A food truck with a loyal following turned brick-and-mortar
In the Weeds
When Sweet Lew’s BBQ opened in Belmont, we expected to hear a lot of grumbling. How can a white guy from Ohio open a barbecue restaurant in a gentrifying neighborhood? Then, the neighborhood fell in love with chef and co-owner Lewis Donald, one of the most relatable guys in the food scene, as he worked to turn an old garage into a restaurant. Next, the rest of the city fell in love with his barbecue.
The best food starts with a serious passion, and Donald’s love of barbecue is clear from the moment he begins talking about it. His restaurant in the Belmont neighborhood, between Plaza Midwood and the light rail, is full of personality but far from high maintenance. Guests enter a natural-light filled space to order their barbecue along a cafeteria-style line, then take their metal trays to the dining room or patio with a detour to the sauces. The restaurant is open until sold out.
Behind the restaurant is a smoker named “The Belmont Beauty,” which sees only wood, no additives to help get the smoker up to temperature faster. Named in a neighborhood contest, the Beauty does beautiful work.
It was clear from as early as our preview event at Sweet Lew’s that this place was going to be something special. Subscribers’ feedback on the barbecue was positive across the menu, and it felt like Charlotte had upped its stake in the North Carolina barbecue scene. The brisket has a deep smoke ring, and the tender meat doesn’t even need any of the house-made barbecue sauces. And when Jon (Mr. Unpretentious Palate) wants to go to Sweet Lew’s so often I get tired of red meat, the smoked chicken with some Alabama white barbecue sauce is equally as fantastic. The tartness of the sauce blends with the smoky, juicy chicken for flavorful, fulfilling bites that can hold up even against the brisket, ribs, and pork. That pork, it’s also worth mentioning, is all-natural and North Carolina sourced.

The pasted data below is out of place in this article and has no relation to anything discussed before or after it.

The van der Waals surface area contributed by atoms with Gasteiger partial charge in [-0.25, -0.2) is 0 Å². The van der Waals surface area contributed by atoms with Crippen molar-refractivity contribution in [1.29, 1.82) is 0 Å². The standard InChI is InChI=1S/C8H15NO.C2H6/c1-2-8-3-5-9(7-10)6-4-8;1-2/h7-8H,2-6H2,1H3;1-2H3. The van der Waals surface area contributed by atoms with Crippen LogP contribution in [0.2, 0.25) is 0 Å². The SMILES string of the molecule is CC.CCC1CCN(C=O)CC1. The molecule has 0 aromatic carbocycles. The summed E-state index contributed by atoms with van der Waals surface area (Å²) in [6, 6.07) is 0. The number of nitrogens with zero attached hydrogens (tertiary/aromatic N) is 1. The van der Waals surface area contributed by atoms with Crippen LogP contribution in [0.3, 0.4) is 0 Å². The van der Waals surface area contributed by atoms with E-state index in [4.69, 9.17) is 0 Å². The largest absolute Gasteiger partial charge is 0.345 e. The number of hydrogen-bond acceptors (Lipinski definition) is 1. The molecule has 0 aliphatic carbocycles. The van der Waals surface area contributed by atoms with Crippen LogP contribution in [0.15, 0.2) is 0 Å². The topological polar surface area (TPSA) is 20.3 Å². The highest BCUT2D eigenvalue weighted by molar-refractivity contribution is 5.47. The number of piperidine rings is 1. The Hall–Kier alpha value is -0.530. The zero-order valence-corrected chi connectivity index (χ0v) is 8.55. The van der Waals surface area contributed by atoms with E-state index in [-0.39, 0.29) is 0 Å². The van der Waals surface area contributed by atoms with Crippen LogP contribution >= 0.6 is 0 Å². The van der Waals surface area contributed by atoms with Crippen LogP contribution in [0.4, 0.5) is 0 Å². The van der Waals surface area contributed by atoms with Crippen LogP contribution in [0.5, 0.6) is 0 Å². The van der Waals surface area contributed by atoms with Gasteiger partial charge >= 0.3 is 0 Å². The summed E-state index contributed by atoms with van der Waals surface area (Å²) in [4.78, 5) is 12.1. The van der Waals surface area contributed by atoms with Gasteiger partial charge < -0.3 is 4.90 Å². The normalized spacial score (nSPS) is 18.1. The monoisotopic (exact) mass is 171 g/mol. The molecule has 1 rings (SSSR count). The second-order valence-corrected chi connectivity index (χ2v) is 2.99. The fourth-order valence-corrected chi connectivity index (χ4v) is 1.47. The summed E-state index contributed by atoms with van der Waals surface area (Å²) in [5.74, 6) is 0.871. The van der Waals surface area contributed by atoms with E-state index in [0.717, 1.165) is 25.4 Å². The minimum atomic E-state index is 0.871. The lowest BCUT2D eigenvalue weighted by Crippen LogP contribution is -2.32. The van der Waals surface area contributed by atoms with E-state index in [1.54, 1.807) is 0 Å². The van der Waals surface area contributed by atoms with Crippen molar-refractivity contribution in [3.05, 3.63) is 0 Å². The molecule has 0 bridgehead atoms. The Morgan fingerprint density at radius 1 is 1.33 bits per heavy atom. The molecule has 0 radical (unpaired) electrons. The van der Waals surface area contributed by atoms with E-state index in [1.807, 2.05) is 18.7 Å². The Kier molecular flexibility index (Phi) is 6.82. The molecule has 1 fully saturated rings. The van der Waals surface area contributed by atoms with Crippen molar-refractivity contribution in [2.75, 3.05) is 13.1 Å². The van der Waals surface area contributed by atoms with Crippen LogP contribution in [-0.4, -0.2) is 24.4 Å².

It’s easy to forget that Donald, not that long ago, was a fine dining chef. As the executive chef for Reid’s Fine Foods, a position he held for three years, Donald oversaw the upscale marketplace’s expansion into a full-scale restaurant in SouthPark, as well as catering services and a prepared foods counter. He also spent time working at luxury resort The Greenbrier, where he learned the art of barbecue under Ken Hess.
While Sweet Lew’s cuisine is simple, Donald’s background has put him in a position to be able to handle volume without sacrificing any part of the dining experience. Trays of creamy, rich mac-and-cheese or collards enhanced with pork and vinegar make their way out of the kitchen to the line consistently, equally prepared each time. The sides tend to lean towards the heavier side, which can be overwhelming when you’re seeking lunch that will let you sit comfortably at your desk afterwards. Even though we’re supposed to be critics, we really have nothing else bad to say about Sweet Lew’s BBQ.
Perhaps that’s what silenced the would-be haters. —Kristen Wile